BlackBerry, which makes mobile devices and software, recently completed the acquisition of Secusmart, a German developer of voice and data encryption software for government entities and enterprises. That news, announced Friday, was overshadowed by mediocre earnings for the quarter that ended Nov. 29 where revenue totaled $793 million, missing analysts' expectations of $920 million.
The Secusmart deal, announced over the summer, is an integral part of BlackBerry's long-term revival plans. BlackBerry CEO John Chen said in a statement that the acquisition reflected his company's emphasis on mobile security technology for enterprises. He also brought up the need for such security at time when "breaches and data theft pose ever-growing costs and threats."
Analysts Timothy Arcuri and Bryan Prohm with investment bank Cowen and Co. issued a research report Friday on BlackBerry that pointed to software as possible way for the company to change its long-term fortunes.
BlackBerry devices had long been the go-to mobile gadgets favored by businesses and government agencies that need robust security for transmitting information wirelessly. Over time, though, such users turned more and more to consumer-oriented smartphones, largely the province of Apple's (AAPL) iPhone, Google's (GOOGL) Android-based phones and Microsoft (MSFT) , trying to compete with Windows Phone.
BlackBerry does seem to want to compete on hardware as well. Last week it released the BlackBerry Classic smartphone, which includes the perennial physical keyboard the company is known for -- despite most rivals pushing sleeker phones with virtual keyboards.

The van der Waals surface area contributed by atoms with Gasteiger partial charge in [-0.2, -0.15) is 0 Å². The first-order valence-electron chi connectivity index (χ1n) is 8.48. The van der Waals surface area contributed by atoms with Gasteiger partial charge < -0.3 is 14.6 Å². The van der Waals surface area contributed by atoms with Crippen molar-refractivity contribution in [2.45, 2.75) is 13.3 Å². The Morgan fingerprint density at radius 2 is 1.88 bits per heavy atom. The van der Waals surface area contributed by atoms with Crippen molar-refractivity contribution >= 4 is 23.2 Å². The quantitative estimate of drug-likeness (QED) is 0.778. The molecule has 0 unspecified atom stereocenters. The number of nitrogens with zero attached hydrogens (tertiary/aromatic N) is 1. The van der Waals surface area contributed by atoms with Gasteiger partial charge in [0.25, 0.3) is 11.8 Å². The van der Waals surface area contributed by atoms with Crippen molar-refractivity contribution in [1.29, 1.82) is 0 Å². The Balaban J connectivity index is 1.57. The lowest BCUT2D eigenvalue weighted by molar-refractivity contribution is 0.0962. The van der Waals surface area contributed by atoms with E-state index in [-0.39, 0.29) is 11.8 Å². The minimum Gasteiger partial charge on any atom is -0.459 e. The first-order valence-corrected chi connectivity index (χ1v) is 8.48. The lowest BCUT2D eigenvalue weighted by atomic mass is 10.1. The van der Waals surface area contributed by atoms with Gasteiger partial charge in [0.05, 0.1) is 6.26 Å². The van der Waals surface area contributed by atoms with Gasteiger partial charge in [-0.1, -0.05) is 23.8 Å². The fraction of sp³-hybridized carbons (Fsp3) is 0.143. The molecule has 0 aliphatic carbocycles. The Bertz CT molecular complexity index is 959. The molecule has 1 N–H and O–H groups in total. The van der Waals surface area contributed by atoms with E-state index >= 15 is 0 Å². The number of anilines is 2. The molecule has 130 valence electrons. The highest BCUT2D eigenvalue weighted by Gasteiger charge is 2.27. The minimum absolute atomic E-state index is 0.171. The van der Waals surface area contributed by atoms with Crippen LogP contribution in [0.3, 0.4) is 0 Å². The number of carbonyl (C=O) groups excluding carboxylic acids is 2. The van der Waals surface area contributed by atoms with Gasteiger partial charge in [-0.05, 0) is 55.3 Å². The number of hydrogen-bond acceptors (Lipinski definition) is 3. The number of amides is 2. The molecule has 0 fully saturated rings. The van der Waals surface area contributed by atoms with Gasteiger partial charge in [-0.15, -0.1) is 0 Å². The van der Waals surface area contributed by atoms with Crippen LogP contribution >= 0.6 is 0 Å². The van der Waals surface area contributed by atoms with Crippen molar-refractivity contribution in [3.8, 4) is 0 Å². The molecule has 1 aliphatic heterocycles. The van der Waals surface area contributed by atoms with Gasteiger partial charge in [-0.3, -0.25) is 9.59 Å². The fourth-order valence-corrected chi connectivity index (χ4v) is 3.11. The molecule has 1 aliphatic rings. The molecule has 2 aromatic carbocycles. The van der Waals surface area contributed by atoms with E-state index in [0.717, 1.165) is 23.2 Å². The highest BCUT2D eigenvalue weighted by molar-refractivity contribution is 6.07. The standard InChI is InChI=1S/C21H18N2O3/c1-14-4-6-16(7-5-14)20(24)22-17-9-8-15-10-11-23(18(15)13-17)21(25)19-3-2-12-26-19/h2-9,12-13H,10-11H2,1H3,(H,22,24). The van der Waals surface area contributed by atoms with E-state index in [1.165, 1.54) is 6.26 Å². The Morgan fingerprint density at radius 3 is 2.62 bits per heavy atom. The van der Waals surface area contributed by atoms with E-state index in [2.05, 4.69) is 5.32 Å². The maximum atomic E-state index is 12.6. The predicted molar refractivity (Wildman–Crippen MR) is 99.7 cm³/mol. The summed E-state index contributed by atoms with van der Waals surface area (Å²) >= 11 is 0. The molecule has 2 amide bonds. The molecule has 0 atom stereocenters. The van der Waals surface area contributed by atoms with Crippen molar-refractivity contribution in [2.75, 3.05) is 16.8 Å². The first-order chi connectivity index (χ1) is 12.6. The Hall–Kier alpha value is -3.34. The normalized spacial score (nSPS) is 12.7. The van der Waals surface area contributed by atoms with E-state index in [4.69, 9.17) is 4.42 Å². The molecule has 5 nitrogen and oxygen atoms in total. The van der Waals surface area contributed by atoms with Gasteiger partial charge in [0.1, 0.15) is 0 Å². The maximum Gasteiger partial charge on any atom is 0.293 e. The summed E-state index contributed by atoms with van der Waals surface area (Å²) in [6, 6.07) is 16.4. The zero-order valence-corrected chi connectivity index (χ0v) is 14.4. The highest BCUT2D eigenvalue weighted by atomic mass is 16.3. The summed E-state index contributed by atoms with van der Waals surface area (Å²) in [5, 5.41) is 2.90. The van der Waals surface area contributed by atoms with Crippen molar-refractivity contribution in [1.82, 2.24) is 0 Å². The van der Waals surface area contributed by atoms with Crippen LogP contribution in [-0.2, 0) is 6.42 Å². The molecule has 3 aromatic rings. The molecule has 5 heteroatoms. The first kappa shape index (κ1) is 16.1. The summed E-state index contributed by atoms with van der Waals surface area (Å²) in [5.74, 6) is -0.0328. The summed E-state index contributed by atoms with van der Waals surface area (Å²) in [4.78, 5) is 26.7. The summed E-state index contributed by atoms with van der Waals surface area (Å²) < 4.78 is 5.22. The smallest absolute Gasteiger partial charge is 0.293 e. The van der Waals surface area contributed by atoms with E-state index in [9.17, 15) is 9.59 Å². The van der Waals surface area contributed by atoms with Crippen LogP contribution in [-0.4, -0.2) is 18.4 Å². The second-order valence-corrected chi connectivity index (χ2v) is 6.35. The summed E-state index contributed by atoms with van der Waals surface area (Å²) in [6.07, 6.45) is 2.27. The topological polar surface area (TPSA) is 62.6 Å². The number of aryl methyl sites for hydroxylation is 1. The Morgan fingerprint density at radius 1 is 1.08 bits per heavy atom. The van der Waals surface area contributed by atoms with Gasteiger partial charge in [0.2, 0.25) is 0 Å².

But the hardware game can be brutal. BlackBerry's first foray in tablets, the PlayBook, was discontinued this year with no successor device in sight. BlackBerry said it doesn't comment on the road map for its potential products.
Despite BlackBerry's declines in hardware and software revenue, Arcuri and Prohm said in their report they believe the company's software remains the "critical driver" for a long-term turnaround. Gaining momentum in the near-term, according to their report, would depend heavily on growing hardware sales.
Friday's earnings report soured some on BlackBerry; its shares closed at $9.99 that day, down from the previous day's close of $10.07. But Monday seems to have brought renewed interest in the company. Its shares closed up nearly 7% to $10.68 Monday, up over 43% for the year to date.
BlackBerry must still find ways to boost its appeal and relevance among clientele who increasingly have more smartphones from which to choose. Robert Rosenberg, president of telecom market research firm Insight Research, said despite BlackBerry's loyal customer base in its early days, mobile device technology is now far more fragmented and democratized. "What had been the dominant market for BlackBerry, and a device of status for lawyers and doctors, is now what all the kids have," he said.
Even BlackBerry's reputation for making secure mobile devices, Rosenberg said, might not be enough of a differentiator anymore. "At the end of the day, [the mobile market] is a tidal wave and they're not on the crest anymore," he said.
TheStreet Ratings team rates BLACKBERRY LTD as a Sell with a ratings score of D. TheStreet Ratings Team has this to say about their recommendation:
"We rate BLACKBERRY LTD (BBRY) a SELL. This is driven by a number of negative factors, which we believe should have a greater impact than any strengths, and could make it more difficult for investors to achieve positive results compared to most of the stocks we cover. The area that we feel has been the company's primary weakness has been its declining revenues."
You can view the full analysis from the report here: BBRY Ratings Report